Why did you choose this program?
I've known for a few years now that I wanted to be a teacher, but I've also had this urge to travel and have adventures. I chose this programme because it allowed me to do both!
From doing a lot of research, I found out that Korea was a very safe country, the job opportunities and salary were very desirable and so I decided to apply.
What did your program provider (or university) assist you with, and what did you have to organize on your own?
My programme provider helped me with collecting the right documents, ensuring that all my documents were not only filled out but were able to highlight my best qualities too.
They helped and supported me alongside the whole process, including my move and continue to do so. The fact they've helped me so much is really reassuring as I know I can rely on them come what may.
What is one piece of advice you'd give to someone going on your program?
Ask them every single question you have, it is better to ask and have the answers than to be filled with unnecessary anxieties. Please, when coming to Korea, do your research, both on the culture and customs, but also the weather. The weather in Korea goes quickly from one extreme to the other and you really do need appropriate clothing for a very, very hot and humid summer and an incredibly cold winter.
What does an average day/week look like as a participant of this program?
Every school is different here in Korea. But for me, I work Mon-Wed-Fri 1:30 pm-10 pm and Tue-Thur 1:30 pm-9 pm. I teach ages 7-16 English. I generally work from textbooks so I don't have to plan a full lesson, although honestly, I would prefer to do my own lessons.
I get a 50-minute break halfway through my day. My school does not provide lunches for me, although we do sometimes go out for meals and get deliveries together.
Going into your experience abroad, what was your biggest fear, and how did you overcome it? How did your views on the issue change?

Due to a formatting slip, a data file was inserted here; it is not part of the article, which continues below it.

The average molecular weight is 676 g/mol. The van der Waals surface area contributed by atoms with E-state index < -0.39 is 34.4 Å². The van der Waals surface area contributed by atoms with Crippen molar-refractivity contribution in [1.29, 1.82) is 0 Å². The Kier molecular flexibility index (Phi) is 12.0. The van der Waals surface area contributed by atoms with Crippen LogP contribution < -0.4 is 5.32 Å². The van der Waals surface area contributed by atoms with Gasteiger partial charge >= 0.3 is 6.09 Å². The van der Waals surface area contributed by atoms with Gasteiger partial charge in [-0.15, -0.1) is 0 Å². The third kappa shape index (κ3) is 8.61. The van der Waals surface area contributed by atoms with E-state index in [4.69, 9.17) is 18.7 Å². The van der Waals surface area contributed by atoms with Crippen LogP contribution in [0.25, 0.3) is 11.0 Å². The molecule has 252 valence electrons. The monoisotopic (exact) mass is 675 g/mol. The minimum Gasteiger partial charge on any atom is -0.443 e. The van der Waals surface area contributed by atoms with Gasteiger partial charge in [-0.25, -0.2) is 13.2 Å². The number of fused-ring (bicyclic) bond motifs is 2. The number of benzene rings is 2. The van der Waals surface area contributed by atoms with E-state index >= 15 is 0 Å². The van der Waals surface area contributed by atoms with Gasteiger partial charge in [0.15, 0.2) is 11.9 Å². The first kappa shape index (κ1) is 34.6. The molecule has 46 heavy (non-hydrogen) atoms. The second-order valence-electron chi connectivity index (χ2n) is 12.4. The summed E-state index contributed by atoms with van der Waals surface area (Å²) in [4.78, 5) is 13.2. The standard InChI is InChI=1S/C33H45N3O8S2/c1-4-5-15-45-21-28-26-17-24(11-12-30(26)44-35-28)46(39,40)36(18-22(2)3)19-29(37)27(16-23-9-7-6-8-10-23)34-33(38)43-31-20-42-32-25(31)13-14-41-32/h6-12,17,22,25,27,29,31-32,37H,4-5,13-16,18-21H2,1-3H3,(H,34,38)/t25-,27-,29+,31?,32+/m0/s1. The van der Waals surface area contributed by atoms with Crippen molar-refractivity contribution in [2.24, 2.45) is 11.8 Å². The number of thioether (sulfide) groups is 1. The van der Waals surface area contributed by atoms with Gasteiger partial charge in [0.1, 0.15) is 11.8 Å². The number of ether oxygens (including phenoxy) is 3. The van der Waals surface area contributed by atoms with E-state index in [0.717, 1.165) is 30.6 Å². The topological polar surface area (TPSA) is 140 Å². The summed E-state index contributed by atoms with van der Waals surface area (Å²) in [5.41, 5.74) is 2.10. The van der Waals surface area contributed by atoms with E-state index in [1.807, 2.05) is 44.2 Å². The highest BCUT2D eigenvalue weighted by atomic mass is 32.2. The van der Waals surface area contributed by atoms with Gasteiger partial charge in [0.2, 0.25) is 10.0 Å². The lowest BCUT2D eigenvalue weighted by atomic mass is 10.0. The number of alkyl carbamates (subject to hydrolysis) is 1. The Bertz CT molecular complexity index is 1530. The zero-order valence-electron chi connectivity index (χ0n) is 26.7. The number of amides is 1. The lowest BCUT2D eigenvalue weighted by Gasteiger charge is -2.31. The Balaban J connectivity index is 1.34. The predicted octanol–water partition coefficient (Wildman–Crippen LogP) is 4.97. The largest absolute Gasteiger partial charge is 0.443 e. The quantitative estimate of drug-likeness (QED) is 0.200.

My biggest fear was just being able to survive here in Korea, like know where the supermarkets were, finding friends and getting around. But I've been very lucky in that Gongju has a small but wonderful ex-pat community who are so willing to help you and also have drinks with you after work.
Another fear, however, was how I'd be perceived here. I am a plus-sized girl with piercings and tattoos. Koreans are generally very slim and petite and they are all very uniformed in how they dress and present themselves; tattoos and fatness are things that have a bad stigma attached to them. Although I have had some comments and I do struggle to find clothes, my experience has overall been ok.
What other tips can you give to potential travelers?
Here are some helpful tips for coming to Korea.
1. Please bring clothing for all weathers; the summers are horribly humid and hot, but the winters are freezing.
2. Set up a bank account ASAP; having a card makes life easier.
3. Daiso is a shop that will sell all the home things you will ever need and it's cheap.
4. Learn the language, even if it's just the basics.
5. Learn the culture and history of Korea; it's incredibly important when addressing people and going into buildings.
6. If you are plus-sized, bring your own clothes; you will struggle to buy clothes especially if you are over a UK size 14.
7. That also goes to shoes; if you are over a UK size 5, you will struggle buying shoes.
8. You might find it nice to have some food you're familiar with, so bring packets of herbs/spices, etc., as you'll struggle to find it, especially if you're in a smaller city.